Is Lobbying Ethical?

Aaron Rogan, a journalist for the Sunday Business Post is totally in favour of lobbying. He knows that it would be absurd to expect politicians to avoid the opinions of their constituents. Rogan spoke to Ellen Gunning on Dublin City FM’s Mediascope. Businesses and marketing agents need the ability to advocate for themselves. Voters need to understand how businesses are affecting governing bodies. The lobbying law is clear about registering to lobby for public officials. However, contact with lower-level government officials do not have to be registered. Aaron argues that junior level politicians can report to larger decision makers and influence decisions.  

Lobbyists and public relations officials may not directly ask for a decision maker to change a law. However, they can advocate for themselves to a subordinate employee knowing that they will eventually go to someone higher up the ladder. “Why shouldn’t it be transparent?” Ronan argues that every company should be required to announce their opinions. Information can be difficult to separate from lobbying. A company sharing how a law will affect them is technically a simple sharing of facts, but it is a form of influencing the law. The involvement of legislation or regulation is what differentiates between a company updating the government about their policies and a company lobbying for changes to the law. Does the data privacy commissioner have a right to monitor what Tik Tok is doing? Ellen argues that companies who hire consultancy firms should automatically flagged as lobbying. A cooperation would not hire an outside professional unless they needed something changed.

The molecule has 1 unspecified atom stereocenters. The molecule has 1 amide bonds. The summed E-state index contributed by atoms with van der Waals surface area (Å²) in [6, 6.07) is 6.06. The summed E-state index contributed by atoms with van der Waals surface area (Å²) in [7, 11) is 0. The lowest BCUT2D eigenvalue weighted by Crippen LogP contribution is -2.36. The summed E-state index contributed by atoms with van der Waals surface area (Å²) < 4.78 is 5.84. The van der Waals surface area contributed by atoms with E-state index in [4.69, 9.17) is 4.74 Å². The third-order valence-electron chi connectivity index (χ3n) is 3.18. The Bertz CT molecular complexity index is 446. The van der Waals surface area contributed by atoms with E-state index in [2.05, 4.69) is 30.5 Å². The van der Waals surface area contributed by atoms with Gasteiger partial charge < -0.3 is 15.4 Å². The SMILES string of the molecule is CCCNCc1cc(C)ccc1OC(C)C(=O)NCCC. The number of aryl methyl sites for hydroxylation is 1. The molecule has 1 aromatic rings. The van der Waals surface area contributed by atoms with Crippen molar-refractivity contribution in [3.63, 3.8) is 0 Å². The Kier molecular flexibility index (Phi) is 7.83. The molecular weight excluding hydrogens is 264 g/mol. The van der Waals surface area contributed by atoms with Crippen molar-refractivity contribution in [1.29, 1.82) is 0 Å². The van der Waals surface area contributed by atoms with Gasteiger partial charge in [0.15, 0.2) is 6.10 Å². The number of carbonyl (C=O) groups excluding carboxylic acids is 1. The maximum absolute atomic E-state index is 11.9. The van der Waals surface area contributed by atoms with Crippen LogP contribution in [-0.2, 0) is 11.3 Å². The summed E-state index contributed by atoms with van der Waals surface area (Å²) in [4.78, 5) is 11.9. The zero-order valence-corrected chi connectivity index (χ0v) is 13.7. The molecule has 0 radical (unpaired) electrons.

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Aaron says that a company would not share information with a senator unless they wanted to change his opinion on something. A company inquiring about how a law will affect them is not lobbying. However, sharing information for the good of their own health is not the same as communicating an idea with the intent to change someone’s mind.  

“It is arguing in favour of an issue that would benefit the public generally and also benefit your company” argued Ellen Gunning. Ellen pointed out that a company sharing information on a law that people outside of an enterprise will be unaffected by is not part of lobbying because the public is not affected. The purpose of marketing and public relations is to communicate your business and operations to the public as well as the government. The lobbying act offers a structure for businesses who talk to elected officials. A lot of companies do register informal discussions around issues with governing officials at certain events.  

There is currently no power for the government to enforce policies around lobbying. Robust enforcements are needed to force companies into transparency around their conversations with politicians. Unattended consequences from laws are easier to avoid with regular reports about who is pushing for which law. The public would benefit from information about the way cooperation’s influence policies. Creating legislation that will encourage honesty about political advocacy is how we can move towards more ethical lobbying.  

Listen to Ellen Gunning’s conversation with Aaron Regan on Spotify:

Originally aired on Dublin City FM’s Mediascope

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